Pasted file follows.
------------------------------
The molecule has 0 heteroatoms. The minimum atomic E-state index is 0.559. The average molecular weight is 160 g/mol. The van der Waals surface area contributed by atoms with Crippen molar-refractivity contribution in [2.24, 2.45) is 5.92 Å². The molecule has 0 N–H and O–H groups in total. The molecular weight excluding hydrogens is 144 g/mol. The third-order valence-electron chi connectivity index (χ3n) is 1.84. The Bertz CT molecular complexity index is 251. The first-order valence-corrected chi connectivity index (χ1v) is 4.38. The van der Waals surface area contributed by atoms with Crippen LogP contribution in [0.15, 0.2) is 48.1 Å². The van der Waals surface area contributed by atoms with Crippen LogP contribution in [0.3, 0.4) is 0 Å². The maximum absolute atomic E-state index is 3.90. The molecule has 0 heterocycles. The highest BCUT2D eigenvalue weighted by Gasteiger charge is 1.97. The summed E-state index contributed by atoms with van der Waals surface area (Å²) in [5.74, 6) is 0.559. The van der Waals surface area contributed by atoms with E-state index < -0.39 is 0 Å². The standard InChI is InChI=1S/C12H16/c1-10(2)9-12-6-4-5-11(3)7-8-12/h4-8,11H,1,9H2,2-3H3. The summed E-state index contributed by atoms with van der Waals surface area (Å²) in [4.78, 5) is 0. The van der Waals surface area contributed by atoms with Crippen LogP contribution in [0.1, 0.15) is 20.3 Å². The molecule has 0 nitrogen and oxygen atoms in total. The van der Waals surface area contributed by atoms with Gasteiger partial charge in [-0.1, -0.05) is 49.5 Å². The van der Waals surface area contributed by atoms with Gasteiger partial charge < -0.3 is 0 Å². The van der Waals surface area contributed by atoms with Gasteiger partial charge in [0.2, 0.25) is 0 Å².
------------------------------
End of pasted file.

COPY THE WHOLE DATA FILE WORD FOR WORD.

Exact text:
The molecule has 0 heteroatoms. The minimum atomic E-state index is 0.559. The average molecular weight is 160 g/mol. The van der Waals surface area contributed by atoms with Crippen molar-refractivity contribution in [2.24, 2.45) is 5.92 Å². The molecule has 0 N–H and O–H groups in total. The molecular weight excluding hydrogens is 144 g/mol. The third-order valence-electron chi connectivity index (χ3n) is 1.84. The Bertz CT molecular complexity index is 251. The first-order valence-corrected chi connectivity index (χ1v) is 4.38. The van der Waals surface area contributed by atoms with Crippen LogP contribution in [0.15, 0.2) is 48.1 Å². The van der Waals surface area contributed by atoms with Crippen LogP contribution in [0.3, 0.4) is 0 Å². The maximum absolute atomic E-state index is 3.90. The molecule has 0 heterocycles. The highest BCUT2D eigenvalue weighted by Gasteiger charge is 1.97. The summed E-state index contributed by atoms with van der Waals surface area (Å²) in [5.74, 6) is 0.559. The van der Waals surface area contributed by atoms with E-state index < -0.39 is 0 Å². The standard InChI is InChI=1S/C12H16/c1-10(2)9-12-6-4-5-11(3)7-8-12/h4-8,11H,1,9H2,2-3H3. The summed E-state index contributed by atoms with van der Waals surface area (Å²) in [4.78, 5) is 0. The van der Waals surface area contributed by atoms with Crippen LogP contribution in [0.1, 0.15) is 20.3 Å². The molecule has 0 nitrogen and oxygen atoms in total. The van der Waals surface area contributed by atoms with Gasteiger partial charge in [-0.1, -0.05) is 49.5 Å². The van der Waals surface area contributed by atoms with Gasteiger partial charge < -0.3 is 0 Å². The van der Waals surface area contributed by atoms with Gasteiger partial charge in [0.2, 0.25) is 0 Å².